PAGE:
The inquiries are coming in faster and harder than ever before. Everyone wants facts and figures about so-called smart-beta funds: How many are there? What’s the biggest one? What’s the total number of assets under management in smart-beta funds? How many launched in 2013?
If you knew ETFs like I know ETFs, you would refuse to count smart-beta funds, because you would see “smart” features in all manner of funds, even those not deliberately designed for risk-adjusted outperformance. You would see factor exposure in small-cap funds and utilities, equal weighting in industry funds, social justice funds and hedge-fund copycats. Every fund has nuances and features that allow it to adapt to its market.
Instead of wasting your time counting something you cannot define, you would encourage people to understand each fund’s strategy, and to group funds by common features rather than by marketing claims. You would work hard to educate people to understand each fund’s structure and properties, and how it might act in various environments.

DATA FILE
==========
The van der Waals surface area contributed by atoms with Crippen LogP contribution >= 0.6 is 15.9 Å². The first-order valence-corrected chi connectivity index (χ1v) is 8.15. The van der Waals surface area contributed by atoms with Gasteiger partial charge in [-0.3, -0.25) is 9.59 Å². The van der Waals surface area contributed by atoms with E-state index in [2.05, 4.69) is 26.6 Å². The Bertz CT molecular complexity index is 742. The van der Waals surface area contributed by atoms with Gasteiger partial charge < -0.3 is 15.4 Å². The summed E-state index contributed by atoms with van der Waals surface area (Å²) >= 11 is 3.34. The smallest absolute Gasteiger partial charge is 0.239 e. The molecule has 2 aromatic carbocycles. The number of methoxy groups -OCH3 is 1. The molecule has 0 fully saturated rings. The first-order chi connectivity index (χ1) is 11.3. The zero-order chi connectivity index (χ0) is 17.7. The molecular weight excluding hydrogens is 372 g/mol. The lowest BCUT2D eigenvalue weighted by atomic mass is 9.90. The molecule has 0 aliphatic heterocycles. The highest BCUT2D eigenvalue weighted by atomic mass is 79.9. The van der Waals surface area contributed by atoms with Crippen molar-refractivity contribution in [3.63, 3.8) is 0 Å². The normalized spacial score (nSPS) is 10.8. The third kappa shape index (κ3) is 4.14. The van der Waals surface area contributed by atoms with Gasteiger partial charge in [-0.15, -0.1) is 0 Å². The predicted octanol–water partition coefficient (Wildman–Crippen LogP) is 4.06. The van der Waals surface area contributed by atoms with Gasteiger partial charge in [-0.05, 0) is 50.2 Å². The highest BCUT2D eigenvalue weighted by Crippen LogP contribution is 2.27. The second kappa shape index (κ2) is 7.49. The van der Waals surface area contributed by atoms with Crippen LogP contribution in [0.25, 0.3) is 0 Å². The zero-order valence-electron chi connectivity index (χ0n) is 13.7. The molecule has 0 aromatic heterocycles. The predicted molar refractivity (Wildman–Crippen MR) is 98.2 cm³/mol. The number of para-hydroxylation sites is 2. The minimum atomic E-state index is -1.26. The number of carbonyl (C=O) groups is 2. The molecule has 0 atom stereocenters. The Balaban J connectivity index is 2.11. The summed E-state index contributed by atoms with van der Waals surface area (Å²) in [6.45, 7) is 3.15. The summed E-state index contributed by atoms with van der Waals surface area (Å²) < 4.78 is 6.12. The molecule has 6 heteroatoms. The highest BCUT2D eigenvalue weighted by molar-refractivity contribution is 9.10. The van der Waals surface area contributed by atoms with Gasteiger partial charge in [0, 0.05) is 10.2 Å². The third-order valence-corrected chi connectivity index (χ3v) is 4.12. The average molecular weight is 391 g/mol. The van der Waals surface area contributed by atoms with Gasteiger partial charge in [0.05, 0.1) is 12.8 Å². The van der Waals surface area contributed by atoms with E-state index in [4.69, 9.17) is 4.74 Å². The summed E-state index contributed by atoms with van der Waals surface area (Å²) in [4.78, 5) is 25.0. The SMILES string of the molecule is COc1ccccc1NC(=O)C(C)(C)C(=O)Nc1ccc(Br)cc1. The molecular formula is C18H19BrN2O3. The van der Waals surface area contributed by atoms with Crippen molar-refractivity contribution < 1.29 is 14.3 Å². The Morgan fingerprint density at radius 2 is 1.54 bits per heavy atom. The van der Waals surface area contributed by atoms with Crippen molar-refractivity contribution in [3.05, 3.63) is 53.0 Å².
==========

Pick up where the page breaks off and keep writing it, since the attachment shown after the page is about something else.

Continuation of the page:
A quick quiz will introduce the difficulty of defining smart beta.
Figure 1 provides a list of the 10 biggest equity ETFs by assets at the end of the March 31, 2014.
How many of the funds in Figure 1 are smart-beta funds?
Depending on how well you know these funds, and on how you think about smart beta, your answer could range from zero to six. Many of our favorite “dumb” funds, it turns out, have smart-beta features.
- The SPDR S&P 500 ETF (SPY | A-98) and the iShares Core S&P 500 (IVV | A-98) both share an index that screens components for profitability, just like the index underlying the FlexShares Quality Dividend ETF (QDF | A-78) does.
- The PowerShares QQQ (QQQ | A-53) has a tier of equally weighted securities, partially mimicking RSP, thus giving it a smart-beta tilt to small-cap stocks.
- The iShares Russell 2000 ETF (IWM | A-82) accesses the small-cap premium—that’s factor investing.
- The iShares Russell 1000 Growth ETF (IWF | A-89) has momentum exposure—that’s also factor investing.